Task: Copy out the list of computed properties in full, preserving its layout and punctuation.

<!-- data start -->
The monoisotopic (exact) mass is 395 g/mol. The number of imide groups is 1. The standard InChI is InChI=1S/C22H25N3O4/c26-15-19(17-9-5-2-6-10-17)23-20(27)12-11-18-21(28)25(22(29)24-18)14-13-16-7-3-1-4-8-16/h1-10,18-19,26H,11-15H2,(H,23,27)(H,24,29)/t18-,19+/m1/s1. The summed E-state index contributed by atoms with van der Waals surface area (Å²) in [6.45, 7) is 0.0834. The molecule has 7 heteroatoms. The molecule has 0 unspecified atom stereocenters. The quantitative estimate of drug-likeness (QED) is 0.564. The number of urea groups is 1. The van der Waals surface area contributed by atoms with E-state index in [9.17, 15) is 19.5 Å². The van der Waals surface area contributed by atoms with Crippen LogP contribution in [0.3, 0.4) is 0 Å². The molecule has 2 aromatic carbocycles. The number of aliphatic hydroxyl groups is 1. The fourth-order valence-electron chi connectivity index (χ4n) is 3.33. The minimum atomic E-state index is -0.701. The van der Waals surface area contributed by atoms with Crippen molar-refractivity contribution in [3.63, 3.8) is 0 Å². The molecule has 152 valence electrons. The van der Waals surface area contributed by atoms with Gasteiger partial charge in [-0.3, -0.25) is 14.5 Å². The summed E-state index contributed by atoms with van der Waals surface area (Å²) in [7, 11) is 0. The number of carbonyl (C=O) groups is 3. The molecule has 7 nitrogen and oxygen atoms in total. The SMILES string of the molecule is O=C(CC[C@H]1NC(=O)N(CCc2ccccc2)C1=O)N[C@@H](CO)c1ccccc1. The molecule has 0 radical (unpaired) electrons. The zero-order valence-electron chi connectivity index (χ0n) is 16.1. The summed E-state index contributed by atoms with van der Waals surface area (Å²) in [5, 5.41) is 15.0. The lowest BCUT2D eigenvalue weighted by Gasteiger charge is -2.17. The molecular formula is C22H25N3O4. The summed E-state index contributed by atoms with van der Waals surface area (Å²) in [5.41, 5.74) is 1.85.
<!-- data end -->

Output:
The monoisotopic (exact) mass is 395 g/mol. The number of imide groups is 1. The standard InChI is InChI=1S/C22H25N3O4/c26-15-19(17-9-5-2-6-10-17)23-20(27)12-11-18-21(28)25(22(29)24-18)14-13-16-7-3-1-4-8-16/h1-10,18-19,26H,11-15H2,(H,23,27)(H,24,29)/t18-,19+/m1/s1. The summed E-state index contributed by atoms with van der Waals surface area (Å²) in [6.45, 7) is 0.0834. The molecule has 7 heteroatoms. The molecule has 0 unspecified atom stereocenters. The quantitative estimate of drug-likeness (QED) is 0.564. The number of urea groups is 1. The van der Waals surface area contributed by atoms with E-state index in [9.17, 15) is 19.5 Å². The van der Waals surface area contributed by atoms with Crippen LogP contribution in [0.3, 0.4) is 0 Å². The molecule has 2 aromatic carbocycles. The number of aliphatic hydroxyl groups is 1. The fourth-order valence-electron chi connectivity index (χ4n) is 3.33. The minimum atomic E-state index is -0.701. The van der Waals surface area contributed by atoms with Crippen molar-refractivity contribution in [3.63, 3.8) is 0 Å². The molecule has 152 valence electrons. The van der Waals surface area contributed by atoms with Gasteiger partial charge in [-0.3, -0.25) is 14.5 Å². The summed E-state index contributed by atoms with van der Waals surface area (Å²) in [7, 11) is 0. The number of carbonyl (C=O) groups is 3. The molecule has 7 nitrogen and oxygen atoms in total. The SMILES string of the molecule is O=C(CC[C@H]1NC(=O)N(CCc2ccccc2)C1=O)N[C@@H](CO)c1ccccc1. The molecule has 0 radical (unpaired) electrons. The zero-order valence-electron chi connectivity index (χ0n) is 16.1. The summed E-state index contributed by atoms with van der Waals surface area (Å²) in [5, 5.41) is 15.0. The lowest BCUT2D eigenvalue weighted by Gasteiger charge is -2.17. The molecular formula is C22H25N3O4. The summed E-state index contributed by atoms with van der Waals surface area (Å²) in [5.41, 5.74) is 1.85.